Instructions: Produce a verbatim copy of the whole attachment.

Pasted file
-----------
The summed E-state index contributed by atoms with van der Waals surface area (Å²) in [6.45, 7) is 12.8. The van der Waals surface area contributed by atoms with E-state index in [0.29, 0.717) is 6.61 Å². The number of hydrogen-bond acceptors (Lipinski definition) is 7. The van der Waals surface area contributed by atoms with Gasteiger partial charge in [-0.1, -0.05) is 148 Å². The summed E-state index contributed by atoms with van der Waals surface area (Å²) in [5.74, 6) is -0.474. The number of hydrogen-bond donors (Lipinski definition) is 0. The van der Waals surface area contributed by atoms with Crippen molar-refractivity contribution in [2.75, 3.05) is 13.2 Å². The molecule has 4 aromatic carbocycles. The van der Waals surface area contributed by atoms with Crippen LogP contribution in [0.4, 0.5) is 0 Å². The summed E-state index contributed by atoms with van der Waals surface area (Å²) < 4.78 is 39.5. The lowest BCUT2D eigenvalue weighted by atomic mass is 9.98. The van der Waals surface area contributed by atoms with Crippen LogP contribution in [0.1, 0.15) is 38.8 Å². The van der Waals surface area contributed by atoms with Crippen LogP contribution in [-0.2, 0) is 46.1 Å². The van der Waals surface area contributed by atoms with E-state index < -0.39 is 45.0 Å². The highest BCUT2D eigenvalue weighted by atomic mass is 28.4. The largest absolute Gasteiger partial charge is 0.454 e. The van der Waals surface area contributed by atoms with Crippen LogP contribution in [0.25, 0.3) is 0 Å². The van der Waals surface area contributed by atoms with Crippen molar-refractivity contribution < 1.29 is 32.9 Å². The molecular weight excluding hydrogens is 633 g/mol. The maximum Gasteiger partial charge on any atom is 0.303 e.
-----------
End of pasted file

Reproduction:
The summed E-state index contributed by atoms with van der Waals surface area (Å²) in [6.45, 7) is 12.8. The van der Waals surface area contributed by atoms with E-state index in [0.29, 0.717) is 6.61 Å². The number of hydrogen-bond acceptors (Lipinski definition) is 7. The van der Waals surface area contributed by atoms with Gasteiger partial charge in [-0.1, -0.05) is 148 Å². The summed E-state index contributed by atoms with van der Waals surface area (Å²) in [5.74, 6) is -0.474. The number of hydrogen-bond donors (Lipinski definition) is 0. The van der Waals surface area contributed by atoms with Crippen molar-refractivity contribution in [2.75, 3.05) is 13.2 Å². The molecule has 4 aromatic carbocycles. The van der Waals surface area contributed by atoms with Crippen LogP contribution in [0.4, 0.5) is 0 Å². The summed E-state index contributed by atoms with van der Waals surface area (Å²) < 4.78 is 39.5. The lowest BCUT2D eigenvalue weighted by atomic mass is 9.98. The van der Waals surface area contributed by atoms with Crippen LogP contribution in [0.1, 0.15) is 38.8 Å². The van der Waals surface area contributed by atoms with Crippen LogP contribution in [-0.2, 0) is 46.1 Å². The van der Waals surface area contributed by atoms with E-state index < -0.39 is 45.0 Å². The highest BCUT2D eigenvalue weighted by atomic mass is 28.4. The largest absolute Gasteiger partial charge is 0.454 e. The van der Waals surface area contributed by atoms with Crippen LogP contribution in [0.25, 0.3) is 0 Å². The van der Waals surface area contributed by atoms with Crippen molar-refractivity contribution < 1.29 is 32.9 Å². The molecular weight excluding hydrogens is 633 g/mol. The maximum Gasteiger partial charge on any atom is 0.303 e.